Chapter 3 argues that not only Asian, but even Spanish goods flowed from Acapulco to Callao. The merchants of Cadiz over-wintered in New Spain in order particularly to make contact with Peruvians plying illict trade out of Acapulco.  Perhaps they found the prices offered by the New Spanish merchants too low, and hence looked for better prices from the Peruvians.  The possibility of staying in New Spain to negotiate gave, then, the Consulado de Cadiz a bargaining advantage over the Consulado de Mexico. Bonialian lists captains sailing ships along the Pacific coast between 1671 and 1712, along with the names of contraband ports.  He finds proof in a legal case that Pedro Sanchez de Tagle, head of the Consulado de Mexico at the time (1703), was the intended recipient of boxes of silver in payment for illegal traffic from Acapulco confiscated on the ship upon its return from Callao.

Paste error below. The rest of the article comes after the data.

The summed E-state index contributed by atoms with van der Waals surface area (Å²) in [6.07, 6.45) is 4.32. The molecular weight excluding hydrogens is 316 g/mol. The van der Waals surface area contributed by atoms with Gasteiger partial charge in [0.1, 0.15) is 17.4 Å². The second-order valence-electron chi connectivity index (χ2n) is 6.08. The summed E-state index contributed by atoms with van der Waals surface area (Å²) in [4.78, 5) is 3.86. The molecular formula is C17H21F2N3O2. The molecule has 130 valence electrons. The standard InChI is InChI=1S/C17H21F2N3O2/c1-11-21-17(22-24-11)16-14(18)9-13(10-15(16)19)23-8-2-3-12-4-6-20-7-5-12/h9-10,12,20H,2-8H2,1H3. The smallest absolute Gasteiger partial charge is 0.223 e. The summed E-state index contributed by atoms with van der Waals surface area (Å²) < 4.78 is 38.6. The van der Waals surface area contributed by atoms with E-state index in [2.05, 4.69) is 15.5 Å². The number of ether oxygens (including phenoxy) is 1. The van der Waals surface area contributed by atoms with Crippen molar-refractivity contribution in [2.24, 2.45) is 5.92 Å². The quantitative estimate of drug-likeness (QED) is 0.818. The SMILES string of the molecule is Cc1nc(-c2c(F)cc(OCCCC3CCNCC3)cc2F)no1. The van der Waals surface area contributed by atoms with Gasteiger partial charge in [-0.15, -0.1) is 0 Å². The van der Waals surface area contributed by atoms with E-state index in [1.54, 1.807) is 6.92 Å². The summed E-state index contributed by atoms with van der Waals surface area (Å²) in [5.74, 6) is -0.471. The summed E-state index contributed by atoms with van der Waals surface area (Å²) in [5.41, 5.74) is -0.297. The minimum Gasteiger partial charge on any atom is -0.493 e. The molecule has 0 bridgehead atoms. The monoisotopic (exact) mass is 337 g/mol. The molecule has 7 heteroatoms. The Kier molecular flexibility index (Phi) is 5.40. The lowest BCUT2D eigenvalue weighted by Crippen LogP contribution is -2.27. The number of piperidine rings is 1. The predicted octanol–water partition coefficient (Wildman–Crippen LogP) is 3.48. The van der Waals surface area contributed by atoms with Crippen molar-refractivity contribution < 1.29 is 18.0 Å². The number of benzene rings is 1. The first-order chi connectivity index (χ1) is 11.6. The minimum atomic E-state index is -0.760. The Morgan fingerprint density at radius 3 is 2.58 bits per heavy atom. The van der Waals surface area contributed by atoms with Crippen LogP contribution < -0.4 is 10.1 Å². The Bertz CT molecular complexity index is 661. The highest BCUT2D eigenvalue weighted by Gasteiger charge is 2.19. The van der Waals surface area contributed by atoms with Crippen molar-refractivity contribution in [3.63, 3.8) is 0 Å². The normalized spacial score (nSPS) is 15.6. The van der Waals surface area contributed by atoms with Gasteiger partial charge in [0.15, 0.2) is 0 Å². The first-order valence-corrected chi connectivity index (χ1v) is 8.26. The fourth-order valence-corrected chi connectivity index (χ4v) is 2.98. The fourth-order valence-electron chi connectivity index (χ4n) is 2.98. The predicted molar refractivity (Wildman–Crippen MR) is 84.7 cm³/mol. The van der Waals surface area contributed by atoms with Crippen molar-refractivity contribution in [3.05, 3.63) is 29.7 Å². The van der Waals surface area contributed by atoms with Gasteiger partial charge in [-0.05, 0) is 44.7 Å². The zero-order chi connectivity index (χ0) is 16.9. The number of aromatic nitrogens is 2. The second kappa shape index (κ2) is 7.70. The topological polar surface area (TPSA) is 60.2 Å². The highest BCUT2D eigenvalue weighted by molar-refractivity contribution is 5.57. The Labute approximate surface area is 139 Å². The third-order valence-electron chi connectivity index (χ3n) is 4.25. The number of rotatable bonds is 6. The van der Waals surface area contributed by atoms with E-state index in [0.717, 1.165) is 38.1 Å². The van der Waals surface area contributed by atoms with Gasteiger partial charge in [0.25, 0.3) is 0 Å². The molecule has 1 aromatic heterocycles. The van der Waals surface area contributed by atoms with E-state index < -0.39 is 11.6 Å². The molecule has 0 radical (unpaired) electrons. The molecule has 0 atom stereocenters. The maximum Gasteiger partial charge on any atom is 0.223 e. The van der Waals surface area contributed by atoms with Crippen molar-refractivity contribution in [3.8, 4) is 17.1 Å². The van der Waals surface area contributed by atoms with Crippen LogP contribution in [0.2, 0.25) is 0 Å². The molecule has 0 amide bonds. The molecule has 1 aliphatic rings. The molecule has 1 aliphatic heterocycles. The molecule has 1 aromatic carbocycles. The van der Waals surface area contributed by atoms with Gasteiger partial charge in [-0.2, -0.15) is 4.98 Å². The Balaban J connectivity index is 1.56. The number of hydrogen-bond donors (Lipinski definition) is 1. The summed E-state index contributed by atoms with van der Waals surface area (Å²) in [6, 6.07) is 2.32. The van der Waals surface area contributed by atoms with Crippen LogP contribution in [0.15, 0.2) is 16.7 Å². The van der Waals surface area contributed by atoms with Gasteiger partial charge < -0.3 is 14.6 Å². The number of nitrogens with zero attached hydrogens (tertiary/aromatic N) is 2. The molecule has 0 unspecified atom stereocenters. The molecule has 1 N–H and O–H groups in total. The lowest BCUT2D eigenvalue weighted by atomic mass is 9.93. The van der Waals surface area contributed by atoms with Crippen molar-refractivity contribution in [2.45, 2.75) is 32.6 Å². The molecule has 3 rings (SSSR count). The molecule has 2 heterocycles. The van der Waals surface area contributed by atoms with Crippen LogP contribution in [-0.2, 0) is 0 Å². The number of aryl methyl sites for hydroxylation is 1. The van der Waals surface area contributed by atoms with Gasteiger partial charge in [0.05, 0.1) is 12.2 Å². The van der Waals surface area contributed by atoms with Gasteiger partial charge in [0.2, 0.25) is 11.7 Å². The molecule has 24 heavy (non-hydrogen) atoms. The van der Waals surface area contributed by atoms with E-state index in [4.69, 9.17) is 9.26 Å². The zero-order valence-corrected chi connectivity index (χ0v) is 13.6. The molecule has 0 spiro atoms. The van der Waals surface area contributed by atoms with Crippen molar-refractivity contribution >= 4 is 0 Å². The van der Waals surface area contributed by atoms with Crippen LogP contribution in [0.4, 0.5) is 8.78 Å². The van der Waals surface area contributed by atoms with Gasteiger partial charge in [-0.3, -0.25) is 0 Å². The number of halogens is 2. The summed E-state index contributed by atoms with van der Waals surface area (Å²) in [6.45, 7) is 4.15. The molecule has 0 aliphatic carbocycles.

In Chapter 4, Bonialian considers the end of the thriving interregional trade in the Pacific around 1740.   British Captain Anson’s taking of a Manila galleon in 1743 may have caused the Consulado de Mexico to shrink from risking more capital on Asian imports[3], but Bonialian attributes decline in Manila-Acapulco trade to the makeshift Spanish policy of individual authorized ships (navios de registro) from Spain after 1739 – the year in which the British sacked the state-sponsored port for Peru, Portobelo (Panama). The Spanish ships brought Asian products from Europe, where Spanish merchants had bought them from the Dutch and French.  Officials in Lima wrote to Spain to ask whether Asian goods imported via Spain were contraband or not.  And of course if Asian goods were permitted via Spain, they had an excuse for arriving in the warehouses of Callao merchants even if purchased illicitly from Dutch, British, or French ships as well.